Lower Saxony election a major test for Social Democrats and Scholz

Former state chancellor Schröder has polarised support for party in region over anti-Ukraine stance

Germany’s Social Democratic chancellor Olaf Scholz is hoping for an election boost on Sunday when voters in the sprawling state of Lower Saxony are expected to hand the local SPD a third term.

After a decade in power, and facing into a hard and uncertain winter, state premier Stephan Weil’s spectacularly unspectacular political style has chimed with voters in Lower Saxony.

On the campaign trail — from VW’s headquarters in Wolfsburg, east of the state capital Hanover, to the North Sea coast — Weil says there is only one election issue.

“I’ve never seen so many question marks in voters’ faces, particularly on the energy issue,” said Weil, a 63-year-old former public prosecutor and judge. “The question is how will we get through the next difficult period, this is a confidence vote.”


As Europe continues to battle the knock-on effects of Russia’s invasion of Ukraine, Germany’s race to end its energy dependency on Moscow dominates this weekend’s poll.

And Lower Saxony, through a mixture of foresight, geography and chance, finds itself at the heart of Germany’s expedited energy transformation.

Not only will it host three of Germany’s four offshore liquefied natural gas [LNG] terminals, currently under construction, Weil insists his state is already independent of Russian gas thanks to contracts with Norway. Add a growing number of North Sea wind parks popping up and it is increasingly clear that Germany’s green energy transition cannot succeed without Lower Saxony.

With one eye on his state’s growing strategic importance, and another on Sunday’s poll, Weil has consistently been the loudest regional voice for greater energy bill relief for citizens.

Now his regional SPD stands to gain from a €200 billion gas cap plan promised last week by the SPD-lead coalition in Berlin — though details have yet to be unveiled.

Long shadow

Lower Saxony, home to one in 10 Germans, is the country’s fourth most populous state and — particularly for the SPD — a traditional political stronghold.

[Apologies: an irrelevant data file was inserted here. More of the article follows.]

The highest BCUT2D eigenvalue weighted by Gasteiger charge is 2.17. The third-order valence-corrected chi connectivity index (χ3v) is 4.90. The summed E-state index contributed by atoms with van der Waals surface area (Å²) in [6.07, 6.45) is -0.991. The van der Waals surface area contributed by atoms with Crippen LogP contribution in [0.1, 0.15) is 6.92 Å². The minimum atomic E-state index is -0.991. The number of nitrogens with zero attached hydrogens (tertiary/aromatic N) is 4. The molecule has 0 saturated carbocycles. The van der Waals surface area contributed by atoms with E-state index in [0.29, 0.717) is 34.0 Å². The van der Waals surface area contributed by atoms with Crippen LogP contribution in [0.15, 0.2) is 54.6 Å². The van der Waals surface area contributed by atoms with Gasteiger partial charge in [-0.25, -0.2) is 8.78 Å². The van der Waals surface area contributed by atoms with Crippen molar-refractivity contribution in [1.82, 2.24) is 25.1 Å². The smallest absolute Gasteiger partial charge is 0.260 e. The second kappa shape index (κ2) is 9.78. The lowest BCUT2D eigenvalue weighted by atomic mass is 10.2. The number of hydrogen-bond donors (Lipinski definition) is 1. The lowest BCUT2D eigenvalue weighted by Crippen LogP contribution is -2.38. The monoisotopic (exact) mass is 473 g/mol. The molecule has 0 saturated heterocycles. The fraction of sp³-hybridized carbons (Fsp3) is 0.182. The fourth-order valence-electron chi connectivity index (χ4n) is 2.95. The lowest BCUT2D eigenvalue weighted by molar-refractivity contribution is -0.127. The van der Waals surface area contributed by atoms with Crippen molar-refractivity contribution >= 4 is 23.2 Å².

While the Lower Saxon SPD leads the field with 31 per cent, 13 points ahead of the federal party in polls, Weil’s low-key style has made him even more popular: one in two voters would elect him as state premier directly if they could.

In recent months, he has struggled with the long shadow of local grandee Gerhard Schröder, Lower Saxon premier before his seven years as chancellor.

Today a Russian energy lobbyist, Schröder has polarised Lower Saxon SPD members thanks to his anti-Ukraine stance. While some still support him, others have tried — and failed — to eject Schröder from their party.

Striking a delicate balance, Weil says he “regrets personally” that Schröder has “not yet spoken out with the necessary clarity against Russia’s brutal, unjustified war of aggression against Ukraine”.

Even if he hopes the Schröder wild card is off the table, Sunday’s results hinges on a number of variables beyond Weil’s control, from voter turnout to the results of smaller parties.

A surge in support for the Greens to 16 per cent makes it likely Weil can embrace them and drop his grand coalition partner, the Christian Democratic Union.

After poll defeats elsewhere, a strong Lower Saxon result would be a welcome lift for Scholz, whose first crisis-wracked year in power has seen a plunge in his popularity.

One in two Germans say he is not the right man in the chancellery, compared to 38 per cent who are happy with him as head of government. The representative poll by Insa found 64.5 per cent of Germans have “little trust” in the work of Berlin’s three-way SPD-Green-FDP coalition.

That mistrust could worsen given the FDP is struggling in polls to clear the five per cent hurdle into the next Lower Saxon parliament in Hanover.

“If the FDP doesn’t get in there,” predicted one senior Green official in Berlin, “it will make our lives more difficult with them here.”